Pharmaceutical products for these diseases cannot be developed through the traditional ‘patent’ system
Neglected tropical diseases (NTDs) predominantly affect the world’s poorest populations. Accordingly, pharmaceutical products for these diseases cannot be developed through the traditional ‘patent’ system. This one grants monopoly power to pharmaceutical companies usually for a period of 20 years to encourage them to invest in research and development (R&D). More explicitly, this means that the pharmaceutical company holding a patent on a product, will for 20 years be the only one able to produce, sell and hence make profit out of that product. The resulting lack of competition enables pharmaceutical companies to recover their R&D investment costs by setting a market price well above the cost of production.
Only five new therapeutic products were approved for neglected tropical diseases between 2000 and 2011
Pharmaceutical companies are hence reluctant to invest in R&D for diseases that predominantly affect the developing world because of the consumers’ reduced ability-to-pay; as it would imply – in some cases – setting a market price equal or below the cost of production in order to make it affordable for the poorest.
The context of NTDs does not only challenge the development of products but also their accessibility
Translating this market failure into concrete facts, only five new therapeutic products were approved for neglected tropical diseases between 2000 and 2011, accounting for less than 1% of all approved products. Moreover, the context of NTDs does not only challenge the development of products but also their accessibility to populations in need: for example, NTDs mostly affect people living in remote areas with limited access to adequate healthcare.
Proportion of new products approved for neglected tropical diseases during 2000-2011
Source: Pedrique B, Strub-Wourgaft N, Some C, Olliaro P, Trouiller P, Ford N, et al. The drug and vaccine landscape for neglected diseases (2000-11): A systematic assessment. Lancet Glob Heal. 2013;1(6):371–9.
The economic and political context of NTDs calls for “creative capitalism”
The economic and political context of NTDs calls for, as Bill Gates puts it, “creative capitalism”. Illustrations of “creative capitalism” include push, pull and mixed (push-pull) schemes. Push schemes are used to push the product on the market (as its name indicates) by reducing upfront costs inherent to R&D activities through various grants and subsidies that are offered before the product is developed. Common examples of push schemes are R&D grants (provided prior to product discovery) and R&D tax credit (making firms who invest in R&D for NTDs eligible for reduced taxation).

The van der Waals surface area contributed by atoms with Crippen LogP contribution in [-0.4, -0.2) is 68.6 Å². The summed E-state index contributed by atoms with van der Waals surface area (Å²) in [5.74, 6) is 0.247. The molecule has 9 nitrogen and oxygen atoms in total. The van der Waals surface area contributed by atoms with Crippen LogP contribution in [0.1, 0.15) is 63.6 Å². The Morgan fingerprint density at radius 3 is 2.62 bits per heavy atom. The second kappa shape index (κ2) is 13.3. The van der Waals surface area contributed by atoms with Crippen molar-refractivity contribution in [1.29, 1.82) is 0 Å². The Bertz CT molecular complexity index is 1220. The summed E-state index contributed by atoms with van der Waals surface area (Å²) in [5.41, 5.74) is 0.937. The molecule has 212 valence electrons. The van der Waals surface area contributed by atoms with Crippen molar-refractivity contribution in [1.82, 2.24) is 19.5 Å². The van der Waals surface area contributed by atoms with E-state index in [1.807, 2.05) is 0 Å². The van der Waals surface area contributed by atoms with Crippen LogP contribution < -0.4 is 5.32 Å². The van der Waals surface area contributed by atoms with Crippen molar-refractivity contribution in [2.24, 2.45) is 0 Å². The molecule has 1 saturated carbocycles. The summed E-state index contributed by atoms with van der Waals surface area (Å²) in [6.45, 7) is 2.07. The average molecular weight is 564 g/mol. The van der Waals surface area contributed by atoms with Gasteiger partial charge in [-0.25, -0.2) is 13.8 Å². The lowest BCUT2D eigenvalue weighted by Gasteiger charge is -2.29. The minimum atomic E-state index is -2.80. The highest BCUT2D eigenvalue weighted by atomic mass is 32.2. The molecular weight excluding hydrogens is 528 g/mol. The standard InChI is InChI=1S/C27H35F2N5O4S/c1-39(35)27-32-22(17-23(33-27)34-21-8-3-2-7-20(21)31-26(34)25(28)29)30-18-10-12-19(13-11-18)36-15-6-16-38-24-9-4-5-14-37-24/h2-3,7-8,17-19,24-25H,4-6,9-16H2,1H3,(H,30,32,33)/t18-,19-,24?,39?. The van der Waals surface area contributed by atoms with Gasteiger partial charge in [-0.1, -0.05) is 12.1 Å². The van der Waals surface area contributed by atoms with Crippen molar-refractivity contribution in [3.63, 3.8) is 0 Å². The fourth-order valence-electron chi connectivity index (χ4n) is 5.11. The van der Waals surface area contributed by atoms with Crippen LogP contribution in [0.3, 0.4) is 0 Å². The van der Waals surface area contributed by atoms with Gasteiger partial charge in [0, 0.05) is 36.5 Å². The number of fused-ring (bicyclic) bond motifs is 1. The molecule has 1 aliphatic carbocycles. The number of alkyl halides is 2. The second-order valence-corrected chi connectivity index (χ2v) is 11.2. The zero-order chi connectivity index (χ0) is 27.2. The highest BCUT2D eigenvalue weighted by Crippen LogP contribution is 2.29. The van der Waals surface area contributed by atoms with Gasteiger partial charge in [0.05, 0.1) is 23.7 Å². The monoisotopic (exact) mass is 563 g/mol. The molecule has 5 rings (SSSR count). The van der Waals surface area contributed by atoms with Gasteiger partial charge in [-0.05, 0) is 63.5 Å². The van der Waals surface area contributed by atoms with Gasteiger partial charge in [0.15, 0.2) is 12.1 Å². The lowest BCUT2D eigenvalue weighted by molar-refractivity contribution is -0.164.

PPPs are loosely defined and it is not clear which scheme they should adopt
Pull schemes, on the contrary, work as ¨the carrot and the stick” by offering a variety of rewards that are obtained once the product is developed. One example of pull schemes is advance market commitment (AMC), under which donors make a prospective commitment to purchase a successful drug or vaccine at a pre-specified price for a fixed quantity.
Push, pull and mixed schemes offer avenues for public-private partnerships (PPPs) to overcome the barriers to the development and accessibility of products for these diseases. A public-private partnership exists as soon one or more public and private institutions collaborate. One example applied to neglected tropical diseases is the Drug for Neglected Diseases Initiative (DNDi): a consortium of partners (the pharmaceutical industry, the public sector, the international research community, and others) initiating and coordinating drug R&D projects.
However, in reality, PPPs are loosely defined and it is not clear which scheme they should adopt. Overall, it seems that pull schemes are more efficacious than push schemes but the literature on PPPs is weak. It is mainly descriptive with little research/empirical investigation conducted on the topic. Surprisingly, no robust impact evaluation analyses of PPPs exist. These are essential if we want to assess how these models perform, compared to alternative ones. In other words, impact evaluation analyses enable us to report what works and what doesn’t, to then inform the public and private sectors on the best way to operate.
Health economics is about informing governments, health policy makers and other stakeholders about what works best given a set of resources
You may now wonder: how can we evaluate PPPs? Well, one way to evaluate PPPs is to assess how changes in their characteristics/composition affect their research and development path. That is, not only the probability to reach the market but also to successfully move along the R&D phases. In addition to that, we can also look at the time spent within each of the R&D phases. By doing this, we would be able to answer questions like the following:
- What is the likelihood that products developed through PPPs will reach the market?
- Do PPPs shorten the time for a NTD product to reach the market?
- In which R&D phase do PPPs fail the most?
- Is it the case that PPPs consisting of a large number of partners are more likely to reach the market than those having a small number of partners?
This is what health economics is also about; it is about informing governments, health policy makers and other stakeholders about what works best given a set of resources.
You can join us for Health Economics, a short course that covers covers key economic concepts as applied to global health policies, interventions and evaluations from 9-18 January 2017.